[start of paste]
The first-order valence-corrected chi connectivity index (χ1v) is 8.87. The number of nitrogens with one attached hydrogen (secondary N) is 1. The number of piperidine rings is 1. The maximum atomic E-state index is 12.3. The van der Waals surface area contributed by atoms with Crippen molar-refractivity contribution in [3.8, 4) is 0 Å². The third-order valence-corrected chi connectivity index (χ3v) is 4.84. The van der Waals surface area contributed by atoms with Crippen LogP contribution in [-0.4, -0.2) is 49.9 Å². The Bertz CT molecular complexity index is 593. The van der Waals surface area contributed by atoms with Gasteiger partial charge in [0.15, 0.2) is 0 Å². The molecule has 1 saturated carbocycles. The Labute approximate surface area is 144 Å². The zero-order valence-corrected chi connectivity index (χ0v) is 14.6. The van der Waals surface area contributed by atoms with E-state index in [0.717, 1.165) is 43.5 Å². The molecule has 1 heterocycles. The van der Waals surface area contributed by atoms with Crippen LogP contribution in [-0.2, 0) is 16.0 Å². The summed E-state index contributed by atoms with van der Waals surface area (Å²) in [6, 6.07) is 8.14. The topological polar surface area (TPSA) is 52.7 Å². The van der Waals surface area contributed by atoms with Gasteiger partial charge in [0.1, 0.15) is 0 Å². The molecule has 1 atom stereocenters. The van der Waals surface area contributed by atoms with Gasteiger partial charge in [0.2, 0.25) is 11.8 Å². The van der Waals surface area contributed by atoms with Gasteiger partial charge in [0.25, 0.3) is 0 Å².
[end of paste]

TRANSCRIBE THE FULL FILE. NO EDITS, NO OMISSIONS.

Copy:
The first-order valence-corrected chi connectivity index (χ1v) is 8.87. The number of nitrogens with one attached hydrogen (secondary N) is 1. The number of piperidine rings is 1. The maximum atomic E-state index is 12.3. The van der Waals surface area contributed by atoms with Crippen molar-refractivity contribution in [3.8, 4) is 0 Å². The third-order valence-corrected chi connectivity index (χ3v) is 4.84. The van der Waals surface area contributed by atoms with Crippen LogP contribution in [-0.4, -0.2) is 49.9 Å². The Bertz CT molecular complexity index is 593. The van der Waals surface area contributed by atoms with Gasteiger partial charge in [0.15, 0.2) is 0 Å². The molecule has 1 saturated carbocycles. The Labute approximate surface area is 144 Å². The zero-order valence-corrected chi connectivity index (χ0v) is 14.6. The van der Waals surface area contributed by atoms with E-state index in [0.717, 1.165) is 43.5 Å². The molecule has 1 heterocycles. The van der Waals surface area contributed by atoms with Crippen LogP contribution in [-0.2, 0) is 16.0 Å². The summed E-state index contributed by atoms with van der Waals surface area (Å²) in [6, 6.07) is 8.14. The topological polar surface area (TPSA) is 52.7 Å². The van der Waals surface area contributed by atoms with Gasteiger partial charge in [0.1, 0.15) is 0 Å². The molecule has 1 atom stereocenters. The van der Waals surface area contributed by atoms with Gasteiger partial charge in [0.2, 0.25) is 11.8 Å². The van der Waals surface area contributed by atoms with Gasteiger partial charge in [0.25, 0.3) is 0 Å².